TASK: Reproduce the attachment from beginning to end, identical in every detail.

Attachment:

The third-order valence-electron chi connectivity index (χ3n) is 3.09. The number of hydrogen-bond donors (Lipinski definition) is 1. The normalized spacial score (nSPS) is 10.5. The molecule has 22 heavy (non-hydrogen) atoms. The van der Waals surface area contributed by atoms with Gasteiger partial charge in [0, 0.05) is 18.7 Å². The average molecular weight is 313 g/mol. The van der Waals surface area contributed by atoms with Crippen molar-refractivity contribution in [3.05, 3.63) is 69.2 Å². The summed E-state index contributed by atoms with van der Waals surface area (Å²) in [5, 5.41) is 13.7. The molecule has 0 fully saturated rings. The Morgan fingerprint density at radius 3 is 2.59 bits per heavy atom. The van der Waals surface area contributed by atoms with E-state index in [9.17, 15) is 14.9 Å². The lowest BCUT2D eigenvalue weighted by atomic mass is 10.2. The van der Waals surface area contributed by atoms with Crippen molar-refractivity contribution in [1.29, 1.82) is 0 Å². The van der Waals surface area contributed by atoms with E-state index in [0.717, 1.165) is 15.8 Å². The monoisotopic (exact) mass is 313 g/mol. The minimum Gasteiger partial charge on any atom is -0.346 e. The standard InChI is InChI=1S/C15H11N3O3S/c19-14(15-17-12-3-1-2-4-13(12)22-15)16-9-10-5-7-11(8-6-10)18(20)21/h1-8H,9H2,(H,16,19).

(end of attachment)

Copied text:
The third-order valence-electron chi connectivity index (χ3n) is 3.09. The number of hydrogen-bond donors (Lipinski definition) is 1. The normalized spacial score (nSPS) is 10.5. The molecule has 22 heavy (non-hydrogen) atoms. The van der Waals surface area contributed by atoms with Gasteiger partial charge in [0, 0.05) is 18.7 Å². The average molecular weight is 313 g/mol. The van der Waals surface area contributed by atoms with Crippen molar-refractivity contribution in [3.05, 3.63) is 69.2 Å². The summed E-state index contributed by atoms with van der Waals surface area (Å²) in [5, 5.41) is 13.7. The molecule has 0 fully saturated rings. The Morgan fingerprint density at radius 3 is 2.59 bits per heavy atom. The van der Waals surface area contributed by atoms with E-state index in [9.17, 15) is 14.9 Å². The lowest BCUT2D eigenvalue weighted by atomic mass is 10.2. The van der Waals surface area contributed by atoms with Crippen molar-refractivity contribution in [1.29, 1.82) is 0 Å². The van der Waals surface area contributed by atoms with E-state index in [0.717, 1.165) is 15.8 Å². The monoisotopic (exact) mass is 313 g/mol. The minimum Gasteiger partial charge on any atom is -0.346 e. The standard InChI is InChI=1S/C15H11N3O3S/c19-14(15-17-12-3-1-2-4-13(12)22-15)16-9-10-5-7-11(8-6-10)18(20)21/h1-8H,9H2,(H,16,19).